Dust - Mold - Dander 59 Ml Breastfeeding
American Academy of Pediatrics and other medical experts exclusively recommend to breastfeed the baby for first 6 months. Once you introduce baby to other foods it is recommended to breastfeed for at least first year of babys life. Taking medication while breastfeeding could be tricky as most drugs pass in breast milk. In this article we will evaluate Dust - Mold - Dander 59 Ml for its safety in breastfeeding.

What is Dust - Mold - Dander 59 Ml used for?


SECTION Formulated for associated symptoms such as nasal catarrh, post-nasal drip, sneezing, glandular swellings and pharyngitis.

Purpose: OTC - PURPOSE SECTION Formulated for associated symptoms such as nasal catarrh, post-nasal drip, sneezing, glandular swellings and pharyngitis.

I am breastfeeding mother and I am using Dust - Mold - Dander 59 Ml. Can it have any bad effect on my kid? Shall I search for better alternative?

Dust - Mold - Dander 59 Ml safe while breastfeeding
FDA does not regulate Dust - Mold - Dander 59 Ml. There is no credible study done on safety of Dust - Mold - Dander 59 Ml while breastfeeding, Same holds truth for almost all homeopathic medicines however homeopathic medicines go through a process called potentisation. In potentisation homeopathic preparation goes through repeated dilution and shaking. Homeopaths state that repeated dilution and shaking helps the body to heal naturally. Due to extreme dilution of active ingredients homeopathic medicines are mostly safe in breastfeeding, Hence we can consider Dust - Mold - Dander 59 Ml as safe to use while breastfeeding.. Below we have provided analysis of its active ingredients. Safety rating of ingredients holds truth for herbal product but may not apply for homeopathic diluted drugs.

Dust - Mold - Dander 59 Ml Breastfeeding Analsys


Wheat gluten while Breastfeeding

Safe

Inner part of the wheat seed (approximately 3% of the total weight thereof) that are often excluded, along with the shell, to obtain refined white flour.It contains more protein, fiber, iron and also lipids than refined flour (triglycerides and linoleic acid, palmitic and oleic acids), tocopherols, phytosterols, policosanol, carotenes and vitamin B (Brandolini 2012). It is a good source of vitamin E, folate, amino acids, magnesium, phosphorus and zinc. Regardless of many attributed properties which are not based on conclusive scientific evidence, it is a healthy food for which a moderate consumption is devoid of toxicity and compatible with breastfeeding.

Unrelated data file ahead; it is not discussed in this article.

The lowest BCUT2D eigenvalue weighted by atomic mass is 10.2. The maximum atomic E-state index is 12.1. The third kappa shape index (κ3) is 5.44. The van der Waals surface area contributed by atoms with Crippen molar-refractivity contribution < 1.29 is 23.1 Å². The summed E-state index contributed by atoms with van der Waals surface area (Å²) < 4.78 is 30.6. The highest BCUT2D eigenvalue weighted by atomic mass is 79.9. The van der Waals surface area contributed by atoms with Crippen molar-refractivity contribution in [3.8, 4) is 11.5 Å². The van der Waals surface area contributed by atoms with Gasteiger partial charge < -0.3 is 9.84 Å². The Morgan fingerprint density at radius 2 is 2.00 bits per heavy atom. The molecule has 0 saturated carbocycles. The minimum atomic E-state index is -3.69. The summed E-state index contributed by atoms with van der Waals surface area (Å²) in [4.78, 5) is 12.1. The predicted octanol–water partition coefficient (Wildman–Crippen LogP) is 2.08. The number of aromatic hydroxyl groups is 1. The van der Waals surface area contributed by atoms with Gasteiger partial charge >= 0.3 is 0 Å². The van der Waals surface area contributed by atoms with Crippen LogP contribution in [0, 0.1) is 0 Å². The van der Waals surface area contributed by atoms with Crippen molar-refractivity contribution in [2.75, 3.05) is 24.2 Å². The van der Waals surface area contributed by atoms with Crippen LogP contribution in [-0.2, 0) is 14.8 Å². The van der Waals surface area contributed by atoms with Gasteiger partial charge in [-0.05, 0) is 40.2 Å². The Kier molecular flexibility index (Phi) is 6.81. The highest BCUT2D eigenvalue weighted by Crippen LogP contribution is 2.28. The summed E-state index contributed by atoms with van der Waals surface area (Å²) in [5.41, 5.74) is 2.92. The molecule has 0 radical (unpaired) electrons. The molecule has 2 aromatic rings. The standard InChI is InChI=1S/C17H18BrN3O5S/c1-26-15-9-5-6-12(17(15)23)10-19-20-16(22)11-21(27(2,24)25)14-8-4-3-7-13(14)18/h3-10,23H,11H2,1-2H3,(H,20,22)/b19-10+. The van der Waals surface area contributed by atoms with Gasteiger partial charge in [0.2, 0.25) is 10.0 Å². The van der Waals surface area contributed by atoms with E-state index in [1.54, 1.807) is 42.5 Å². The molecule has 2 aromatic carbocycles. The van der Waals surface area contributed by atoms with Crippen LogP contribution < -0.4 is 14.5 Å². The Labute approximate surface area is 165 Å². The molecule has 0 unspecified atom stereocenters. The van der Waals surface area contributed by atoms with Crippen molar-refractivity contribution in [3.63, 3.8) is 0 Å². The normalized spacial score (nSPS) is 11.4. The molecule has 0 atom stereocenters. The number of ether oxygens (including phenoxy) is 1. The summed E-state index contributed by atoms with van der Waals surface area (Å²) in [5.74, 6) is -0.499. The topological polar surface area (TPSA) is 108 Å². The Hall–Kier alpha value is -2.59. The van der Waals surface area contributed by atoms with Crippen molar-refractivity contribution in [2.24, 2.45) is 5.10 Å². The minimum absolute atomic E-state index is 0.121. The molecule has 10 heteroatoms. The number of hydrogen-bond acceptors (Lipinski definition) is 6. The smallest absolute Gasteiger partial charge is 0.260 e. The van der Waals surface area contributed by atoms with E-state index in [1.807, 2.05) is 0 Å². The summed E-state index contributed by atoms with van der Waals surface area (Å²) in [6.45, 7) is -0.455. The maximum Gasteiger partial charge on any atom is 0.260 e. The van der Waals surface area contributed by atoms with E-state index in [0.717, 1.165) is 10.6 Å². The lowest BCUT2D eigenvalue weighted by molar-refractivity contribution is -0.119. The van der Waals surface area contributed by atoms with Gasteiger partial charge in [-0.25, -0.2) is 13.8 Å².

Arsenic cation (3+) while Breastfeeding

Dangerous

Used in the treatment of promyelocitic leukemia in adults.

Bromine while Breastfeeding

Low Risk

CAS Number: 7726-95-6

It is naturally found as a bromide, and, industrially used on processing fuels, natural gas, photography fluids, and as a tranquilizer (not longer recommended). Bromide liberates a red steam that is irritant and may enter the breast milk. Eczema and somnolence have been described. Mothers who would be labor exposed (photographic film development) should receive enough ventilation. Monitoring of blood level may be considered. Benefits of breastfeeding are largely more important than risk related to the presence of mild level environment pollutants in human milk, in many instances, they are at lower content than those found in cow’s milk or other foods. (Codex alimentarius FAO-WHO).

Bryonia alba root while Breastfeeding

Low Risk